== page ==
Hobbes Studies 29 (2):148-167 (2016)

Authors
Marcus Schultz-Bergin
Cleveland State University
Abstract
_ Source: _Volume 29, Issue 2, pp 148 - 167 Thomas Hobbes’s attempt to resolve the problem of commanded blasphemy in _Leviathan_ results in a dilemma for his theory. According to what I call the _Authority Dilemma_, Hobbes is simultaneously committed to subjects being the authors of all that the sovereign does and commands as well as to the sovereign being the sole author of commanded blasphemy, meaning the subjects are _not_ the authors of that command. I review a variety of ways Hobbes and various commentators have attempted to resolve this tension, but ultimately suggest that the tension persists. I spell out the implications of both horns of the authority dilemma: if subjects authorize all actions and commands, then the possibility of commanded blasphemy risks the stability of the commonwealth; if subjects do not authorize all actions and commands, then the commonwealth is not properly unified and thus cannot be stable. Thus, either way, Hobbes fails to establish how individuals can form a stable commonwealth. I conclude with a Hobbesian inspired solution that accepts that subjects authorize all actions and commands, including blasphemy. However, I leverage two recent lines of scholarship – one regarding the inalienable right of self-preservation and the other regarding the fear of eternal damnation – to provide a means for disobedience without the risk of instability.
Keywords sovereignty   self-preservation   representation   authorization
Categories (categorize this paper)
DOI 10.1163/18750257-02902003
Options
Edit this record
Mark as duplicate
Export citation
Find it on Scholar
Request removal from index
Revision history

Download options

PhilArchive copy


Upload a copy of this paper     Check publisher's policy     Papers currently archived: 63,319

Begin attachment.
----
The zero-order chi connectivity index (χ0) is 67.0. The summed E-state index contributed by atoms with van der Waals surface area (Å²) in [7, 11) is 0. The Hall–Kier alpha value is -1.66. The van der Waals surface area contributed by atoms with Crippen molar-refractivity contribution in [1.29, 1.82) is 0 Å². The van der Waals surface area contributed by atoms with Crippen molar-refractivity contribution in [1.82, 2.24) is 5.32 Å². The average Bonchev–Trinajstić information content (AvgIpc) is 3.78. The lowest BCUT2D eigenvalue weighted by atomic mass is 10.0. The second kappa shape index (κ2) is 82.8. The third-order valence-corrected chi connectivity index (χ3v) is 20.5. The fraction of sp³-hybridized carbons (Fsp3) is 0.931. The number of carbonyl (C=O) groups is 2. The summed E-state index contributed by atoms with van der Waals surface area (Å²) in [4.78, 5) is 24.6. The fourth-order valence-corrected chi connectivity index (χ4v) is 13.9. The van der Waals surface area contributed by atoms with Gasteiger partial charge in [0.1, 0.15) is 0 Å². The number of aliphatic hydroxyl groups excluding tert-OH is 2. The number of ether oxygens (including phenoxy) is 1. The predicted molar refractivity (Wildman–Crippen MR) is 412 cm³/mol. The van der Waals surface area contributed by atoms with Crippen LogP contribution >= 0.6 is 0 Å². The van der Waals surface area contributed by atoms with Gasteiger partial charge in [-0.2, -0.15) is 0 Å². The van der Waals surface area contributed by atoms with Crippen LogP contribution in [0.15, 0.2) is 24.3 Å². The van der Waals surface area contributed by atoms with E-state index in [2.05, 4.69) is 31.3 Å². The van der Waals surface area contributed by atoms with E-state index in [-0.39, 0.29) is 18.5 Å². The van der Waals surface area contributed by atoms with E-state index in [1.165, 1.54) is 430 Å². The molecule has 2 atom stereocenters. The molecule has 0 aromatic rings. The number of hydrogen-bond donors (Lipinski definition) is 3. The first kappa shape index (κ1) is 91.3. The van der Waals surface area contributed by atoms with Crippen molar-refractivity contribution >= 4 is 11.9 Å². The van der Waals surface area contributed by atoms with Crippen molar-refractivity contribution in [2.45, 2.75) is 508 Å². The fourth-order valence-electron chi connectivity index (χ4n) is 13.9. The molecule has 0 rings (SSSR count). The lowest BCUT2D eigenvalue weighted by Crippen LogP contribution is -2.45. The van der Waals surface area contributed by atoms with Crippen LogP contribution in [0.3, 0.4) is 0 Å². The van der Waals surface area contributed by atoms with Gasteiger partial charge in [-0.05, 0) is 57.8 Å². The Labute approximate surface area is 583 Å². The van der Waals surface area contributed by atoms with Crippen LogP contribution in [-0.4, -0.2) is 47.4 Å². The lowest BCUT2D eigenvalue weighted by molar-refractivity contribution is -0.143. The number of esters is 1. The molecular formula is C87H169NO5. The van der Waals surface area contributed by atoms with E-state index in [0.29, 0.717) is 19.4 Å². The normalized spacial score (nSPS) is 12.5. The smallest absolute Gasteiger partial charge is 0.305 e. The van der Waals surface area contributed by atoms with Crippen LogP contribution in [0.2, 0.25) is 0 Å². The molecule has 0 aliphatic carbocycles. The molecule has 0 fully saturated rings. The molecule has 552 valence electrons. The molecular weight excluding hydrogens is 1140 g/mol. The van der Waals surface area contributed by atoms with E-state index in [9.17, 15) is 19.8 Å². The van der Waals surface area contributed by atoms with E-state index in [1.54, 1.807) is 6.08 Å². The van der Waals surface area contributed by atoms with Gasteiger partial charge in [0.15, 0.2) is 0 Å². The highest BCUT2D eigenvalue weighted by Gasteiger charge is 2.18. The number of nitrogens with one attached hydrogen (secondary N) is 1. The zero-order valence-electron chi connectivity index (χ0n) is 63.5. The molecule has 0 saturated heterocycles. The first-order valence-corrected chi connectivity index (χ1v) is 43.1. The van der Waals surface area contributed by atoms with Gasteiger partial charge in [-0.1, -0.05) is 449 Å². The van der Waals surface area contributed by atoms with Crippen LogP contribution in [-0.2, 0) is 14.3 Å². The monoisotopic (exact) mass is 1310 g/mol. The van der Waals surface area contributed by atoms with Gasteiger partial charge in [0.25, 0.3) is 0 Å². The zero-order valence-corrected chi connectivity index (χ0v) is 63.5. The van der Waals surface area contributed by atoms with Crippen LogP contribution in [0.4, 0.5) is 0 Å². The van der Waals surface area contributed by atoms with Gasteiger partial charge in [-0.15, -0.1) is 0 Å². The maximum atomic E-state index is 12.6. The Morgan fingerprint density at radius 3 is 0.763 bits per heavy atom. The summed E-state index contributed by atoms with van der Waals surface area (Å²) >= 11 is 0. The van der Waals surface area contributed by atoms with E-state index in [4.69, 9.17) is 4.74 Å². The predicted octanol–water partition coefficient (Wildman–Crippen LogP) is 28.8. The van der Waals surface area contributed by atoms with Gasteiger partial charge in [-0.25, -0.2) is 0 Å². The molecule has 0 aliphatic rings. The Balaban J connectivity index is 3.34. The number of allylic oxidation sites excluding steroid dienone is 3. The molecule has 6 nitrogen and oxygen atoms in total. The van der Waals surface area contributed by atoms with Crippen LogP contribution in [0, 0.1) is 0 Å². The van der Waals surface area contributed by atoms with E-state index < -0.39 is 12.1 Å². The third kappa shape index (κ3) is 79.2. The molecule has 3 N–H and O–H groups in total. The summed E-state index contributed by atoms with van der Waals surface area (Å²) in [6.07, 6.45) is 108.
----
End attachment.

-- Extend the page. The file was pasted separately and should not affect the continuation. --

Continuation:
External links

Setup an account with your affiliations in order to access resources via your University's proxy server
Configure custom proxy (use this if your affiliation does not provide a proxy)
Through your library

References found in this work BETA

No references found.

Add more references

Citations of this work BETA

No citations found.

Add more citations

Similar books and articles

Authorization and the Right to Punish in Hobbes.Michael J. Green - 2016 - Pacific Philosophical Quarterly 97 (1):113-139.
Defence, Civil Honour, and Artificial Will.Boyd Jonathan - 2015 - Hobbes Studies 28 (1):35-49.
Public Reason and the Hobbesian Dilemma.Shane Courtland - 2007 - Hobbes Studies 20 (1):63-92.
Egoism, Reason, and the Social Contract.A. P. Martinich - 2012 - Hobbes Studies 25 (2):209-222.
Hobbesian Political Authority and the Right of Resistance.Andrew I. Cohen - 1994 - Dissertation, The University of North Carolina at Chapel Hill
The Right to Punish in Thomas Hobbes's Leviathan.Arthur Yates - 2014 - Journal of the History of Philosophy 52 (2):233-254.
Austin and the Electors.Pavlos Eleftheriadis - 2011 - Canadian Journal of Law and Jurisprudence 24 (2):441-453.
Hobbes's Theory of Rights.Eleanor Ann Curran - 1998 - Dissertation, City University of New York

Analytics

Added to PP index
2016-10-30

Total views
18 ( #586,224 of 2,448,685 )

Recent downloads (6 months)
1 ( #447,034 of 2,448,685 )

How can I increase my downloads?

Downloads

My notes